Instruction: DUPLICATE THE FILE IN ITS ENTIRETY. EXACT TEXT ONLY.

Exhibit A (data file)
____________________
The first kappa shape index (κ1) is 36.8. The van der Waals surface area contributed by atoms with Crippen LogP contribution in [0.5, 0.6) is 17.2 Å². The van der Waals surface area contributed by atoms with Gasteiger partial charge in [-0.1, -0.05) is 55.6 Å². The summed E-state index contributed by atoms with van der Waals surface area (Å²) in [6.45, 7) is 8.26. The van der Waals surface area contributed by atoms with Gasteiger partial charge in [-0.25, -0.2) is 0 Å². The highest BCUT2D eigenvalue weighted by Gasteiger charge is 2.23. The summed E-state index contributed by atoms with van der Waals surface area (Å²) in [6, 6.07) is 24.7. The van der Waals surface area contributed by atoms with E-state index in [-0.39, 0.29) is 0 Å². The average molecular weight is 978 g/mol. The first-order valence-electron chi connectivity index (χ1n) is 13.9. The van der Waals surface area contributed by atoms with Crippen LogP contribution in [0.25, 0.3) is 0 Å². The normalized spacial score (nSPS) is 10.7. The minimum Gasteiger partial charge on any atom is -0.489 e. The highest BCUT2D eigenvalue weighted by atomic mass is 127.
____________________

The first kappa shape index (κ1) is 36.8. The van der Waals surface area contributed by atoms with Crippen LogP contribution in [0.5, 0.6) is 17.2 Å². The van der Waals surface area contributed by atoms with Gasteiger partial charge in [-0.1, -0.05) is 55.6 Å². The summed E-state index contributed by atoms with van der Waals surface area (Å²) in [6.45, 7) is 8.26. The van der Waals surface area contributed by atoms with Gasteiger partial charge in [-0.25, -0.2) is 0 Å². The highest BCUT2D eigenvalue weighted by Gasteiger charge is 2.23. The summed E-state index contributed by atoms with van der Waals surface area (Å²) in [6, 6.07) is 24.7. The van der Waals surface area contributed by atoms with E-state index in [-0.39, 0.29) is 0 Å². The average molecular weight is 978 g/mol. The first-order valence-electron chi connectivity index (χ1n) is 13.9. The van der Waals surface area contributed by atoms with Crippen LogP contribution in [0.25, 0.3) is 0 Å². The normalized spacial score (nSPS) is 10.7. The minimum Gasteiger partial charge on any atom is -0.489 e. The highest BCUT2D eigenvalue weighted by atomic mass is 127.